Sudden agression in tame kakariki

Kakariki5

New member
Jul 22, 2018
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Parrots
Red crowned kakariki
Hi all,

I have had my kakariki for just over a year now, 13 month old male. I hand reared him and he is very tame and shown with many people he is comfortable with human interaction.

This morning when going to let him out, i noticed some agreesive behaviour as he went to bite me and i opened the cage then began to follow my hand continuing to try and bite. I left him for a while then let him out, after i done this he landed on the floor and went to bite my feet, i walked and steped onto my bed to try get away and he wouldnt stop.

This was very unexpected from him and im unsure why this has happened. Nothing in his environment or diet has changed. Could anyone offer any advice?

Thank you
 
Puberty?

I am not an expert on kakariki - but if nothing changes at all exept the bird... I always asume the bird is changing. And all babybirds must grow up at some point.
So I think your bird might be trying to redefine your relationship (maybe not as a concious descision - but his body tells him to do so) - till now you were the parrent, he was the baby...
now he is ending his baby-phase (listen to your mother!) and you have to work on being friends.

(if so: He is a bit of a latebloomer, some females want to start thinking about raising families when they are only 4 months old and some enterprising young men start at 7 --- not a good idea of course, no responsible breeder will let them do that at such a tender age.)

or, maybe he just had a bad night and was very cranky ....
(I don't know where you live but it is really hot in a lot of places and it effects the birds.)

Keep an eye on him
(lol, as if I have to tell you!)


you might want to read up on "bite pressure training" (here), just in case you need it (it's a very usefull thing for every bird to know anyway)
 
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Welcome to you and your kakariki!

Biting may be a show of independence or possibly hormonal activity. Hopefully members experienced with this species can assist!
 
puberty is my guess but any behavioral change should be accompanied my a trip to an avian vet...
 
Hopefully he just woke up on the wrong side of the perch! ;)


Agree though, wouldn't hurt to get a vet check and see if anything has changed lately that might be causing this behavior. He could be just growing up and he needs some training on how to behave or maybe he has too much pent up energy and doesn't know how to get rid of it.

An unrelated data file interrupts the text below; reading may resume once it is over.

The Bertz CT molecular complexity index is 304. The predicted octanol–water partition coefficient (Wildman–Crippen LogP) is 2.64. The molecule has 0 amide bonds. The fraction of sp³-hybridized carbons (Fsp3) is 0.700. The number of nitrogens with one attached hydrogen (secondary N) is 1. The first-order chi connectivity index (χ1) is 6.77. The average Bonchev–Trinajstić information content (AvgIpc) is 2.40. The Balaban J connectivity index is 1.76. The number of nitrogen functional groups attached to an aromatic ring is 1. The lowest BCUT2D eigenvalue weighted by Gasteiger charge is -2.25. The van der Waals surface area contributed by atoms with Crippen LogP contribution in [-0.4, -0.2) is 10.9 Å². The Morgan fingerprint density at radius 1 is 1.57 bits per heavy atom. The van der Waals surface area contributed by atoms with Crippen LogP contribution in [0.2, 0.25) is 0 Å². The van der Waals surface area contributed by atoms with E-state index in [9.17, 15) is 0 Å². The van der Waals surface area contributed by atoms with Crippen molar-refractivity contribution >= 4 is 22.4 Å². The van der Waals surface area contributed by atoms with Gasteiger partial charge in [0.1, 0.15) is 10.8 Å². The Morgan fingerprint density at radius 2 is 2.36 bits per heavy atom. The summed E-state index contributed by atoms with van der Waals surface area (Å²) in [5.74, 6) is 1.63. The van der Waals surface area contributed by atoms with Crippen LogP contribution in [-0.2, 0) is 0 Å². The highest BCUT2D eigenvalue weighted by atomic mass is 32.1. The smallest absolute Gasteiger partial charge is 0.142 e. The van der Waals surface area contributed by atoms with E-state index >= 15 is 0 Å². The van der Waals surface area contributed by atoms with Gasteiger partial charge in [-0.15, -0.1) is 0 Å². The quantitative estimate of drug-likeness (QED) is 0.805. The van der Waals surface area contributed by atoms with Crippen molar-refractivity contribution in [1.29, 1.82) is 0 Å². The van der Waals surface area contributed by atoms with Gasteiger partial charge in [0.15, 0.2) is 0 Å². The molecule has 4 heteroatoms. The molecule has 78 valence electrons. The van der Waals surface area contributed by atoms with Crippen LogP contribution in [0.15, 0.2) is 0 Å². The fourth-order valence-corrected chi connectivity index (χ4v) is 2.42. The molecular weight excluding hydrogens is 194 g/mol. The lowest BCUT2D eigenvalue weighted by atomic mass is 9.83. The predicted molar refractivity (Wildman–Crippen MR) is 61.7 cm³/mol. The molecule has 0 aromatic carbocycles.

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Thank you for your replies,

My first thought was that he was going through puberty, and after googling a few things i thought it would be best to describe the situation and get some opinions just to be sure as this is my first birb.

I live in the UK, and recently the temperature has got really hot, i will be having a research into ways to help birds cope in the heat.

This morning he has calmed down, he is showing small signs of agression towards me, not as bad as yesterday, and is not showing signs of agression to other family members. I will be looking into the 'bite pressure training' and will take him though training again to correct unwanted behaviours.

Thank you :)
 
If you have a T-Pearch , try teaching your bird to step-up and step-down the T-Pearch would also be a diversion, in stead of going after your hands and feet the bird can only be able to bite the perch and learn to step up, take it slowly as not to scare him, work with the step up and step down for a few times each day. Consistency is key in teaching your bird these skills. Some birds become aggressive in and near their cages. Working with your bird away from his cage will help him to calm down in a quiet area. You will be able to have a better chance of a successful outcome.
 
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That's a cute bird.:)

(just googled it and watched some on youtube - never heard of these before)
 
Certainly does sound like it could be sudden hormones, especially at that age...However, any time that a tame bird shows a sudden change in their behavior, especially if it's a sudden aggression/biting/anger out of nowhere, you must always rule-out that the bird is sick and doesn't feel well, or is in pain...A trip to your Certified Avian Vet for a wellness-exam and at least a Fecal Culture is a really good idea, as you know how well birds hide all outward signs of illness and pain for as long as they can, and by the time we as humans see that something is wrong, it's often too late to help them...
 

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